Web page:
How the Democrats can avoid a November bloodbath
Media reports suggest that President Obama is turning his attention toward the midterm congressional elections. There are a few things it is imperative he understand if he is to, at the least, minimize Democratic losses in November.
We are Democratic pollsters who argued against the health-care legislation ["Democrats' blind ambition," Washington Forum, March 12] that the Obama administration chose to pursue. Instead, we advocated incremental health-care reform. With the passage of health reform, some harsh political realities have emerged.
Recent polling shows that despite lofty predictions that a broad-based Democratic constituency would be activated by the bill's passage, the bill has been an incontrovertible disaster. The most recent Rasmussen Reports poll, released on April 12, shows that 58 percent of the electorate supports a repeal of the health-care reform bill -- up from 54 percent two weeks earlier. Fueling this backlash is concern that health-care reform will drive up health costs and expand the role of government, and the belief that passage was achieved by fundamentally anti-democratic means. Already we are seeing the implications play out with the retirement of Rep. Bart Stupak (D-Mich.) -- who had effectively become the face of the last-minute, closed-door negotiations that resulted in passage.
Put simply, there has been no bounce, for the president or his party, from passing health care.
In fact, Monday's Gallup report showed the president's weekly job approval rating at a low of 47 percent. And as the Democratic Party's favorability has dropped to 41 percent -- the lowest in Gallup's 18-year history of measuring it -- this week's Rasmussen Reports survey shows the Republican Party with a nine-point lead in the generic congressional vote. Moreover, independents, who are more energized than Democrats, are leaning Republican by a 2-to-1 margin.
What all this means is that Republicans are ripe to pick up major gains in both chambers this November.
To turn a corner, Democrats need to start embracing an agenda that speaks to the broad concerns of the American electorate. It should be somewhat familiar: It is the agenda that is driving the Tea Party movement and one that has the capacity to motivate a broadly based segment of the electorate.
To be sure, great efforts have been made recently to demonize the Tea Party movement. But polling suggests that the Tea Party movement has not been diminished but, in fact, has grown stronger. The Winston Group found, in three national surveys conducted from December through February and published April 1, that the Tea Party movement is composed of a broad cross-section of the American people -- 40 to 50 percent of its supporters are non-Republicans. Indeed, one-third of self-identified Democrats say they support the Tea Party movement.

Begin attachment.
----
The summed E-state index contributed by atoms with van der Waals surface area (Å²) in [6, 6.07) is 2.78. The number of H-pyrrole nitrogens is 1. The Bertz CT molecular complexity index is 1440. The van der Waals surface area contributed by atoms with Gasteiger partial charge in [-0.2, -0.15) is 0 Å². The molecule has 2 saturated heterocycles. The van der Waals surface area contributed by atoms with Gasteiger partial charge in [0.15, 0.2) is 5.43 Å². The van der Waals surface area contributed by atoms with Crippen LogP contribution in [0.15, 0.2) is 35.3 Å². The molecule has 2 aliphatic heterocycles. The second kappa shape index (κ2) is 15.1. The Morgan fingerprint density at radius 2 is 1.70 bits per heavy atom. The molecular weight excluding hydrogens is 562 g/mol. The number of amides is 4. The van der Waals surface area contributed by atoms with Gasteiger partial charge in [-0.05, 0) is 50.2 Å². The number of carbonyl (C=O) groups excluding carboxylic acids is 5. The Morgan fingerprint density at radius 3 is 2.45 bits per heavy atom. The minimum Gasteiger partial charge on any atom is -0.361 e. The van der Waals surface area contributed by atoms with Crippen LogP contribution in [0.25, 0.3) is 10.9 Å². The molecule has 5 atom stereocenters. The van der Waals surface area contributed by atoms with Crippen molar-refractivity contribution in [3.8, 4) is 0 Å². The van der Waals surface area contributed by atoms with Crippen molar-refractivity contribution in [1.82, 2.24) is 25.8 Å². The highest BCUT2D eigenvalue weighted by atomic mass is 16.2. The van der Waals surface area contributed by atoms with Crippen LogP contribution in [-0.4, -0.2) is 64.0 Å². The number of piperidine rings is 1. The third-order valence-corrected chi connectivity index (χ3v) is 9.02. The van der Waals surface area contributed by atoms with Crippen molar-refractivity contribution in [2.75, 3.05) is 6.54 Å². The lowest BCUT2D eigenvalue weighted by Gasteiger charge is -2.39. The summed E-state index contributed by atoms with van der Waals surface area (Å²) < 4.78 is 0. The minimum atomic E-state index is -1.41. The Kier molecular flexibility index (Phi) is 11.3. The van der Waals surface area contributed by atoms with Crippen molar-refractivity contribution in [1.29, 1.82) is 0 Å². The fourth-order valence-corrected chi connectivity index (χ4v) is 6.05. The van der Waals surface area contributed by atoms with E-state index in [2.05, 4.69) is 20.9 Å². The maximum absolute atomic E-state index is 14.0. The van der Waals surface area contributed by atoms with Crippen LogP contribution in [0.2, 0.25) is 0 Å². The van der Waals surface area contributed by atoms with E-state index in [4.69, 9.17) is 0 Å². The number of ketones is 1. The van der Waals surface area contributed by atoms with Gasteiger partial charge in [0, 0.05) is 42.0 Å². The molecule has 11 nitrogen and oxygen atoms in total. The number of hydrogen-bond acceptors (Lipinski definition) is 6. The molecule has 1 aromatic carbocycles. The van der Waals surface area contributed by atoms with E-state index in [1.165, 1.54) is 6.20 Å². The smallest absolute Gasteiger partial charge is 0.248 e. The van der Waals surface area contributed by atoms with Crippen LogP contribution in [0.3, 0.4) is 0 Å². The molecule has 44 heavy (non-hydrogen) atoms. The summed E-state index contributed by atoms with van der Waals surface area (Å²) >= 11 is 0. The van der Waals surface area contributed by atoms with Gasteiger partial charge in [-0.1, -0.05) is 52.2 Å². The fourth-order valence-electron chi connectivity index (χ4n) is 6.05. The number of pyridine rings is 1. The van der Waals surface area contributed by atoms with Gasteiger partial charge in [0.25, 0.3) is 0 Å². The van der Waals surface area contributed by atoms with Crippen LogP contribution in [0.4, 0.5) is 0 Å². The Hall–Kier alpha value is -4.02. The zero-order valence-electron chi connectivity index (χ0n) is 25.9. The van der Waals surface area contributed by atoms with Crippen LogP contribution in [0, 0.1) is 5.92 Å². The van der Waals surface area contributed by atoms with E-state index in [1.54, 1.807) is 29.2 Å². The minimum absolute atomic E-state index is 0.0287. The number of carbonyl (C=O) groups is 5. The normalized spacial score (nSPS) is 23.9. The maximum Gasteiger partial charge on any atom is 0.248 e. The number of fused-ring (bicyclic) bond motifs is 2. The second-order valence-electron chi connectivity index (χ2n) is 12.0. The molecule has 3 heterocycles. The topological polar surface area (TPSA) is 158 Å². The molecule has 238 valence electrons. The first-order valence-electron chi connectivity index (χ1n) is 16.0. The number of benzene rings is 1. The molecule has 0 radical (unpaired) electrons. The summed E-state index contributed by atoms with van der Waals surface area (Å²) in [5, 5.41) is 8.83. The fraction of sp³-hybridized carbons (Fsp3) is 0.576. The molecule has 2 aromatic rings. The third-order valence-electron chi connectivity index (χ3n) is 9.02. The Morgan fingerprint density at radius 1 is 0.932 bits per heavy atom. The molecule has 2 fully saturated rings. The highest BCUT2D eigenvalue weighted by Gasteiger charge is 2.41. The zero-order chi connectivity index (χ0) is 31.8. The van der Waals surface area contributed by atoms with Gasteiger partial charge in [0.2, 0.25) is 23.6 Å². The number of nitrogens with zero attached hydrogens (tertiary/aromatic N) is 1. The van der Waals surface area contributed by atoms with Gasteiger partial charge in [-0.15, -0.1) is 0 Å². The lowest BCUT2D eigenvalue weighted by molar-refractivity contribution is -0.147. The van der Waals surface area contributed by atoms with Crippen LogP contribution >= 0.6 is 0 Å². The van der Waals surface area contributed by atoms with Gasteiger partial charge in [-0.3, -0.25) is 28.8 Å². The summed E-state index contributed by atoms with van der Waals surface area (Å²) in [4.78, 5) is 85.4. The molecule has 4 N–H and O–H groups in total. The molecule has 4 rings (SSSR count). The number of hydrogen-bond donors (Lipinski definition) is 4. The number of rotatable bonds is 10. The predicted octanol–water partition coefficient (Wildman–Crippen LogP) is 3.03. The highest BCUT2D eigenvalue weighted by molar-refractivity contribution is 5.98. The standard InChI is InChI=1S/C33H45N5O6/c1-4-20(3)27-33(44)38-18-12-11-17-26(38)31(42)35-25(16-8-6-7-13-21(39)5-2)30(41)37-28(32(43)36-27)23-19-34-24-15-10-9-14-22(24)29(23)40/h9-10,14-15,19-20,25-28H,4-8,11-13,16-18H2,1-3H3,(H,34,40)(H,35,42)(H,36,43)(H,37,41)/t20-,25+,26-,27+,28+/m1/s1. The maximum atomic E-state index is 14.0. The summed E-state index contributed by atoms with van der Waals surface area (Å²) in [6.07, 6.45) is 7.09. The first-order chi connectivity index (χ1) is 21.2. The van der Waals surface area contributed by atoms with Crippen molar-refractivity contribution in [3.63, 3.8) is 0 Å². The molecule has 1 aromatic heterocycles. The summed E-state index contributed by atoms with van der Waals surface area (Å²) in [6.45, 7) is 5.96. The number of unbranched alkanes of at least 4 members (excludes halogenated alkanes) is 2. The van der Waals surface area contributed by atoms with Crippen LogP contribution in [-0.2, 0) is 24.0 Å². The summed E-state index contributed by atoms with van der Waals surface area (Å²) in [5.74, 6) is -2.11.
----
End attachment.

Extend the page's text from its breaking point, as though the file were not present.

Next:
The electorate's dissatisfaction with the established political order has led the Tea Party movement to become as potent a force as any U.S. political party.
Last week, a Rasmussen Reports survey showed that overall more Americans say that they agree with the Tea Party movement on major issues than with the president of the United States -- 48 percent with the Tea Party and 44 percent with Obama. Among independents, 50 percent said that they're closer to the Tea Party, while only 38 percent are with Obama.
Moreover, the most recent Gallup poll shows that the Tea Party movement is at least as popular as the Democratic Party. And the Tea Party movement stands for fiscal discipline, limited government and balancing the budget -- an agenda that has broad public support extending well beyond the movement. Polling conducted by one of us (Schoen) found that 55 percent of respondents endorse that agenda. More important, a solid majority of swing voters endorse it.
The swing voters, who are key to the fate of the Democratic Party, care most about three things: reigniting the economy, reducing the deficit and creating jobs.
These voters are outraged by the seeming indifference of the Obama administration and congressional Democrats, who they believe wasted a year on health-care reform. These voters will not tolerate more diversion from their pressing economic concerns. They view the Obama administration as working systematically to protect the interests of public-sector employees and organized labor -- by offering specific benefits such as pension protection and tax reductions at the expense of all taxpayers.
Democrats must understand that voters will not accept seeing their tax dollars used to pay for higher wages and better benefits for public-sector employees when they themselves are getting higher taxes and lower wages.
Winning over swing voters will require a bold, new focus from the president and his party. They must adopt an agenda aimed at reducing the debt, with an emphasis on tax cuts, while implementing carefully crafted initiatives to stimulate and encourage job creation. This is the agenda that largely motivated the Clinton administration from 1995 through 2000 and that led to a balanced budget and welfare reform. It promoted a modest degree of social welfare spending. This agenda is enormously popular with the electorate and could eventually turn around Democratic fortunes.
Democrats can avoid the electoral bloodbath we predicted before passage of the health-care bill, but in one way: through a bold commitment to fiscal discipline and targeted fiscal stimulus of the private sector and entrepreneurship.
Douglas E. Schoen, a pollster, is the author of "The Political Fix." Patrick H. Caddell is a political commentator and a pollster.